"Wheelhouse" has gone from a nautical term, to a baseball term, to a term that describes a person's area of expertise.
Have you ever wondered about the term “wheelhouse?” Our listener named Heidi did. She asked, “Have you guys noticed the term ‘wheelhouse’ being tossed around a lot lately? It seems to be the business meeting/pop culture buzzword du jour. I’m wondering if you’ve noticed the same and if so, if you have any theories on why that is.”
Heidi, this term is definitely in frequent use. I can’t tell you why it’s so popular, but I can tell you where it came from.
A wheelhouse is exactly what it sounds like: the little “house” on a ship where the captain stands, and where the ship’s wheel and other navigational equipment are located. That’s where the Skipper stood on the S.S. Minnow, and where Captain Merrill Stubing stood on the Pacific Princess — aka, the Love Boat.
A wheelhouse is the location of a ship's wheel.
Although people have been steering ships for centuries, the term “wheelhouse” appeared for the first time in the early 1800s. In 1840, a traveler on a ship that burned and sank in Long Island Sound wrote a letter of complaint to Daniel Webster, then U.S. Secretary of State. The ship’s captain “seemed confused,” the traveler wrote. “He went into the wheel house, and that was the last I saw of him. I rather think he stayed there until he suffocated.”
In actuality, he didn’t suffocate. He escaped on a lifeboat, along with three other people. All 136 other people on board died in the cold January waters.
In the 1950s, baseball announcers started using the term 'wheelhouse.'
For some reason, in the 1950s, this term was picked up by baseball announcers and reporters. They began to refer to a batter’s “wheelhouse,” by that meaning the area of the strike zone where a batter swings with the most power. (Reporters also called this area the “crush zone” and the “kill zone,” by the way.) Those phrases seem pretty obvious, but we don’t know how the “wheelhouse” analogy got started. But if you imagine a sea captain standing in front of the ship’s wheel, you can see how the wheel forms a sort of target in front of the midsection. Maybe that image inspired reporters.
Another theory, described in the Dickson Baseball Dictionary, is that batters “‘wheel’ at the ball, taking good, level ‘roundhouse’ swings.” Perhaps this “wheeling” suggested the association.
In the 1980s, 'wheelhouse' started being used to describe a person's areas of expertise.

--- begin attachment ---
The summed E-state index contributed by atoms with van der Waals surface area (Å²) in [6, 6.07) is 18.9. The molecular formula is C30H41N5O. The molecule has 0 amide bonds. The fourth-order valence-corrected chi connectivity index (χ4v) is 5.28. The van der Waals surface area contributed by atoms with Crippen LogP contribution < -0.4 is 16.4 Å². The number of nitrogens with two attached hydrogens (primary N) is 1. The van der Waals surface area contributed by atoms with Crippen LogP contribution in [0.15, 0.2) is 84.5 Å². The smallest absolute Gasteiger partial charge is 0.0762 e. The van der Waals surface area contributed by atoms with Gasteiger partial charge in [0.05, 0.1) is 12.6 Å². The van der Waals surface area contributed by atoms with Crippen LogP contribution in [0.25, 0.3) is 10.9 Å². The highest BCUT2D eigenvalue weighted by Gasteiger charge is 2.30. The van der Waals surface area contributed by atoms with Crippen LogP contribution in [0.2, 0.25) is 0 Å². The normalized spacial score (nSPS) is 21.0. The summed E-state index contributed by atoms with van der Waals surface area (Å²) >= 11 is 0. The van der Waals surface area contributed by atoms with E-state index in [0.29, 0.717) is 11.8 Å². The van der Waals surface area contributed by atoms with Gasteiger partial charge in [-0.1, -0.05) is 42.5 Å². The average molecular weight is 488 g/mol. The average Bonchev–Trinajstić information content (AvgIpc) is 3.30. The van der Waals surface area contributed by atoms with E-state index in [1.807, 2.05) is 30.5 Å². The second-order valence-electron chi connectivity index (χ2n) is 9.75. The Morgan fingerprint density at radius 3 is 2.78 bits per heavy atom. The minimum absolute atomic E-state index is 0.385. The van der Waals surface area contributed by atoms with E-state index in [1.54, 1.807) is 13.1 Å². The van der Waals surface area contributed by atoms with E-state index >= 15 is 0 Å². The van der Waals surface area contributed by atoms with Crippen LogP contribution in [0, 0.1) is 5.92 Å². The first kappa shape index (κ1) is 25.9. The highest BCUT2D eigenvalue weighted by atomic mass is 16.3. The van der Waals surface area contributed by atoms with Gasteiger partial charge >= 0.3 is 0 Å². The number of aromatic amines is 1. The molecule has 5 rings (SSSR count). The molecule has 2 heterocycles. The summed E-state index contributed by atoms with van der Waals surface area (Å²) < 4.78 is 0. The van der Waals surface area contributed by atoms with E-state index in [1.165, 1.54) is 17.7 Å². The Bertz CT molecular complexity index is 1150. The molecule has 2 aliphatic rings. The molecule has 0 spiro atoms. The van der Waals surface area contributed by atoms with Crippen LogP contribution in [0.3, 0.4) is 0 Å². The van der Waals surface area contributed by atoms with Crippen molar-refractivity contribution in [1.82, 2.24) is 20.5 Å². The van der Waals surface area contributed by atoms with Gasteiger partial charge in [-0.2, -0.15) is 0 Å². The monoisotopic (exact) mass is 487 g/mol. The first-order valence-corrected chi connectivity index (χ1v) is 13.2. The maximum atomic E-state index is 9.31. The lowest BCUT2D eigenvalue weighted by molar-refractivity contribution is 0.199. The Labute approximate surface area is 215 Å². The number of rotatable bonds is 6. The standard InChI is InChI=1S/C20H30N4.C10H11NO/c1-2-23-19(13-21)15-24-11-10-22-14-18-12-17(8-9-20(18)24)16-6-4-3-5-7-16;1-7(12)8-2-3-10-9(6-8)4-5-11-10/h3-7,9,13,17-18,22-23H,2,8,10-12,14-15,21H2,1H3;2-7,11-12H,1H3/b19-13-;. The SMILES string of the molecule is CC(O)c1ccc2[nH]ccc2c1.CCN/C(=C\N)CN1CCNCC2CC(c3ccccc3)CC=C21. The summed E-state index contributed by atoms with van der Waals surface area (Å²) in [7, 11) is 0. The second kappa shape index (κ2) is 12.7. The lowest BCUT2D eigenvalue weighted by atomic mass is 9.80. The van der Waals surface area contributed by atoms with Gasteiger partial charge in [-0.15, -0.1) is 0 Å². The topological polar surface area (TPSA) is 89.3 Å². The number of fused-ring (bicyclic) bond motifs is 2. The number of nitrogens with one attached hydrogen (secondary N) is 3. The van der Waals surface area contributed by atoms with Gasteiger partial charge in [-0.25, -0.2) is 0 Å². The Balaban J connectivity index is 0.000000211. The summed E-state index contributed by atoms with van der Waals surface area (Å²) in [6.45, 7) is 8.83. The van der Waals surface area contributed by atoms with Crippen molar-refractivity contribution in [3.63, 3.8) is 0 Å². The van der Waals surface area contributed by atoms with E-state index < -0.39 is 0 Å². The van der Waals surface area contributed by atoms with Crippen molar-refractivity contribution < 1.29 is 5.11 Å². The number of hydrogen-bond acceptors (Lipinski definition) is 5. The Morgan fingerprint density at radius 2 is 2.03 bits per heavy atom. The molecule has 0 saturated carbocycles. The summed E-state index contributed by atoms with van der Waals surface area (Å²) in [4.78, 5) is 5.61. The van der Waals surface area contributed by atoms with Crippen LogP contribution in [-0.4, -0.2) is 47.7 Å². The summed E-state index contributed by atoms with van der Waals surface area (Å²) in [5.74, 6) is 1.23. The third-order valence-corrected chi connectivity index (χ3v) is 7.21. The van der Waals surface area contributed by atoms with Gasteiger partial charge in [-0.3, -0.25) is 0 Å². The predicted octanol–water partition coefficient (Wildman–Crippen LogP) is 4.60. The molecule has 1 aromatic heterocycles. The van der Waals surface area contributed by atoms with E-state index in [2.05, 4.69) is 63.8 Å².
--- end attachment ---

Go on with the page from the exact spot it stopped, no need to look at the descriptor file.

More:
Either way, in the 1980s, the meaning of this term extended once again. It came to mean, and still means, an area or field in which a person excels. You could say that “grammar is my wheelhouse,” for example. Or that teaching people to write is “in my wheelhouse.”
Notice that you can use this phrase in one of two ways. You can say something “is your wheelhouse” or that something “is in your wheelhouse.” Either version is correct, but “in your wheelhouse” may be a little more common.
In answer to Heidi’s question about whether this is the business buzzword du jour … I’m not sure. But let’s all make a mutual pact to not say it too often. It’s a fun, vivid image, and I’d hate for it to undergo semantic bleaching like we talked about last time.
That segment was written by Samantha Enslen, who runs Dragonfly Editorial. You can find her at dragonflyeditorial.com or on Twitter as @dragonflyedit.
Samantha Enslen runs Dragonfly Editorial. You can find her at dragonflyeditorial.com or @DragonflyEdit.
Dickson, Paul. The Dickson Baseball Dictionary, 3rd ed. WW Norton & Col, 2011 (accessed August 30, 2019).
Anon. Letter to The Hon. Daniel Webster, on the causes of the Destruction of the Steamer Lexington. pp. 18. Charles C. Little and James Brown, 1840 (accessed August 30, 2019).
Higgins, Chris. What's a 'Wheelhouse' and Why is Something in Mine? Mental Floss, Sept. 27, 2015 (accessed August 30, 2019).
Oxford English Dictionary, online edition. Oxford University Press. Wheelhouse (subscription required, accessed August 30, 2019).
Image courtesy of Shutterstock.